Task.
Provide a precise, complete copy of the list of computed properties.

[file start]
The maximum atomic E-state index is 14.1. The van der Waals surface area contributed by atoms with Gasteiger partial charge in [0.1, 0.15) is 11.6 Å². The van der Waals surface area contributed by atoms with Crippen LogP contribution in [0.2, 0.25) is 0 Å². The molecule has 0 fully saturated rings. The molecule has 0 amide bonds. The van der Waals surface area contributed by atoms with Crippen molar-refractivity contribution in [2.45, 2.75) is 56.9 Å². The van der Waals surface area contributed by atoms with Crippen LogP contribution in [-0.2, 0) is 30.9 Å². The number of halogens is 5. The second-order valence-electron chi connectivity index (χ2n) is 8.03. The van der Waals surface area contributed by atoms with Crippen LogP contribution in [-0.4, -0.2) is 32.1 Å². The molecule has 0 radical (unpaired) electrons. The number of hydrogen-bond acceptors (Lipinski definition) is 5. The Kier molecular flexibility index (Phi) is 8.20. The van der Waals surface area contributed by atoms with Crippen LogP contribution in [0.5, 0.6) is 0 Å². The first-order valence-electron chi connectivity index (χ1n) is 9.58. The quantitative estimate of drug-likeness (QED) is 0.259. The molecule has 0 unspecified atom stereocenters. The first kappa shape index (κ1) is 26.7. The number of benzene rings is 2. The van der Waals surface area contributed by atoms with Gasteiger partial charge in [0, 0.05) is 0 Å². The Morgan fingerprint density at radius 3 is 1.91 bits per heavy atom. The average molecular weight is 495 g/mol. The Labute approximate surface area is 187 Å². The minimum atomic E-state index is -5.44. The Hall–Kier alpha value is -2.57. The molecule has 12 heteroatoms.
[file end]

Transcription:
The maximum atomic E-state index is 14.1. The van der Waals surface area contributed by atoms with Gasteiger partial charge in [0.1, 0.15) is 11.6 Å². The van der Waals surface area contributed by atoms with Crippen LogP contribution in [0.2, 0.25) is 0 Å². The molecule has 0 fully saturated rings. The molecule has 0 amide bonds. The van der Waals surface area contributed by atoms with Crippen molar-refractivity contribution in [2.45, 2.75) is 56.9 Å². The van der Waals surface area contributed by atoms with Crippen LogP contribution in [-0.2, 0) is 30.9 Å². The number of halogens is 5. The second-order valence-electron chi connectivity index (χ2n) is 8.03. The van der Waals surface area contributed by atoms with Crippen LogP contribution in [-0.4, -0.2) is 32.1 Å². The molecule has 0 radical (unpaired) electrons. The number of hydrogen-bond acceptors (Lipinski definition) is 5. The Kier molecular flexibility index (Phi) is 8.20. The van der Waals surface area contributed by atoms with Crippen LogP contribution in [0.5, 0.6) is 0 Å². The first-order valence-electron chi connectivity index (χ1n) is 9.58. The quantitative estimate of drug-likeness (QED) is 0.259. The molecule has 0 unspecified atom stereocenters. The first kappa shape index (κ1) is 26.7. The number of benzene rings is 2. The van der Waals surface area contributed by atoms with Gasteiger partial charge in [0, 0.05) is 0 Å². The Morgan fingerprint density at radius 3 is 1.91 bits per heavy atom. The average molecular weight is 495 g/mol. The Labute approximate surface area is 187 Å². The minimum atomic E-state index is -5.44. The Hall–Kier alpha value is -2.57. The molecule has 12 heteroatoms.